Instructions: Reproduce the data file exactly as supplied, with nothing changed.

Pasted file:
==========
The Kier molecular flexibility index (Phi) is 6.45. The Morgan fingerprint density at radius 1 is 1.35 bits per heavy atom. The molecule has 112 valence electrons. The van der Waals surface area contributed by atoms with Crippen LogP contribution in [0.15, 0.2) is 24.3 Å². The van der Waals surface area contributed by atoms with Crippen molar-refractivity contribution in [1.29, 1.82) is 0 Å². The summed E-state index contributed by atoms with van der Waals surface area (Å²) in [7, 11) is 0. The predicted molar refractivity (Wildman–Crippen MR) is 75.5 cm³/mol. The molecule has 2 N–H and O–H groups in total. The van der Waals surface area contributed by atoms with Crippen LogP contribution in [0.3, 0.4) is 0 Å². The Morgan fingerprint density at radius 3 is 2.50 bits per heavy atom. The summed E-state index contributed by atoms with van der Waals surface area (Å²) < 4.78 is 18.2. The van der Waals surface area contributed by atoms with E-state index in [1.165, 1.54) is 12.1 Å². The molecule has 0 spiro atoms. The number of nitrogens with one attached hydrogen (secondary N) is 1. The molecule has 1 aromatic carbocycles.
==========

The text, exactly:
The Kier molecular flexibility index (Phi) is 6.45. The Morgan fingerprint density at radius 1 is 1.35 bits per heavy atom. The molecule has 112 valence electrons. The van der Waals surface area contributed by atoms with Crippen LogP contribution in [0.15, 0.2) is 24.3 Å². The van der Waals surface area contributed by atoms with Crippen molar-refractivity contribution in [1.29, 1.82) is 0 Å². The summed E-state index contributed by atoms with van der Waals surface area (Å²) in [7, 11) is 0. The predicted molar refractivity (Wildman–Crippen MR) is 75.5 cm³/mol. The molecule has 2 N–H and O–H groups in total. The van der Waals surface area contributed by atoms with Crippen LogP contribution in [0.3, 0.4) is 0 Å². The Morgan fingerprint density at radius 3 is 2.50 bits per heavy atom. The summed E-state index contributed by atoms with van der Waals surface area (Å²) < 4.78 is 18.2. The van der Waals surface area contributed by atoms with E-state index in [1.165, 1.54) is 12.1 Å². The molecule has 0 spiro atoms. The number of nitrogens with one attached hydrogen (secondary N) is 1. The molecule has 1 aromatic carbocycles.